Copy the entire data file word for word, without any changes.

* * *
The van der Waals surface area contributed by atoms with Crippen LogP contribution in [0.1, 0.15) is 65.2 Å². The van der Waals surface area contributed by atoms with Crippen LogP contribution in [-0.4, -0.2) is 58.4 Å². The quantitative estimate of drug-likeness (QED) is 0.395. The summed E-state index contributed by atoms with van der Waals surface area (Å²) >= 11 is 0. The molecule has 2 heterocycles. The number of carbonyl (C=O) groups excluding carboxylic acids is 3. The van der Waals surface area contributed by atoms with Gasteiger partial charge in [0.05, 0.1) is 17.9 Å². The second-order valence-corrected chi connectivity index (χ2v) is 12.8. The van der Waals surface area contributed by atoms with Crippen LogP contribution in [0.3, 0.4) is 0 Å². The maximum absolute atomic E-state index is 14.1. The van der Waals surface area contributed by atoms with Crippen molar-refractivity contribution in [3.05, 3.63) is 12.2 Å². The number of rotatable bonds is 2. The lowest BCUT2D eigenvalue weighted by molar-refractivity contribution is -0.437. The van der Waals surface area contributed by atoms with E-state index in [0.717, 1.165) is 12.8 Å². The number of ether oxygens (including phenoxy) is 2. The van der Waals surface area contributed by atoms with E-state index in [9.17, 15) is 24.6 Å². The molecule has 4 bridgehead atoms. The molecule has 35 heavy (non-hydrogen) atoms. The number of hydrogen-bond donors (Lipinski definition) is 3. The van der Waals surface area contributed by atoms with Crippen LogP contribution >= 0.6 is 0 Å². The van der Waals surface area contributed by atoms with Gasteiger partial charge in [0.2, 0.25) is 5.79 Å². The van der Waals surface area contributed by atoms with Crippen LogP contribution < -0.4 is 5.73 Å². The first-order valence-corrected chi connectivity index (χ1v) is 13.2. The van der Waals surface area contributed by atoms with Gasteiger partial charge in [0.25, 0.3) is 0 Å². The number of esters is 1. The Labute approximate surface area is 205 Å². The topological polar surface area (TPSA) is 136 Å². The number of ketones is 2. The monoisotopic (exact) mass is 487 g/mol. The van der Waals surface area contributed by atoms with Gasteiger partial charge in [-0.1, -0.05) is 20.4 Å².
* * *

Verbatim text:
The van der Waals surface area contributed by atoms with Crippen LogP contribution in [0.1, 0.15) is 65.2 Å². The van der Waals surface area contributed by atoms with Crippen LogP contribution in [-0.4, -0.2) is 58.4 Å². The quantitative estimate of drug-likeness (QED) is 0.395. The summed E-state index contributed by atoms with van der Waals surface area (Å²) >= 11 is 0. The molecule has 2 heterocycles. The number of carbonyl (C=O) groups excluding carboxylic acids is 3. The van der Waals surface area contributed by atoms with Gasteiger partial charge in [0.05, 0.1) is 17.9 Å². The second-order valence-corrected chi connectivity index (χ2v) is 12.8. The van der Waals surface area contributed by atoms with Crippen LogP contribution in [0.3, 0.4) is 0 Å². The maximum absolute atomic E-state index is 14.1. The van der Waals surface area contributed by atoms with Crippen molar-refractivity contribution in [3.05, 3.63) is 12.2 Å². The number of rotatable bonds is 2. The lowest BCUT2D eigenvalue weighted by molar-refractivity contribution is -0.437. The van der Waals surface area contributed by atoms with E-state index in [0.717, 1.165) is 12.8 Å². The number of ether oxygens (including phenoxy) is 2. The van der Waals surface area contributed by atoms with E-state index in [9.17, 15) is 24.6 Å². The molecule has 4 bridgehead atoms. The molecule has 35 heavy (non-hydrogen) atoms. The number of hydrogen-bond donors (Lipinski definition) is 3. The van der Waals surface area contributed by atoms with Crippen LogP contribution >= 0.6 is 0 Å². The van der Waals surface area contributed by atoms with Gasteiger partial charge in [0.2, 0.25) is 5.79 Å². The van der Waals surface area contributed by atoms with Crippen LogP contribution < -0.4 is 5.73 Å². The first-order valence-corrected chi connectivity index (χ1v) is 13.2. The van der Waals surface area contributed by atoms with Gasteiger partial charge in [0.25, 0.3) is 0 Å². The number of esters is 1. The Labute approximate surface area is 205 Å². The topological polar surface area (TPSA) is 136 Å². The number of ketones is 2. The monoisotopic (exact) mass is 487 g/mol. The van der Waals surface area contributed by atoms with Gasteiger partial charge in [-0.1, -0.05) is 20.4 Å².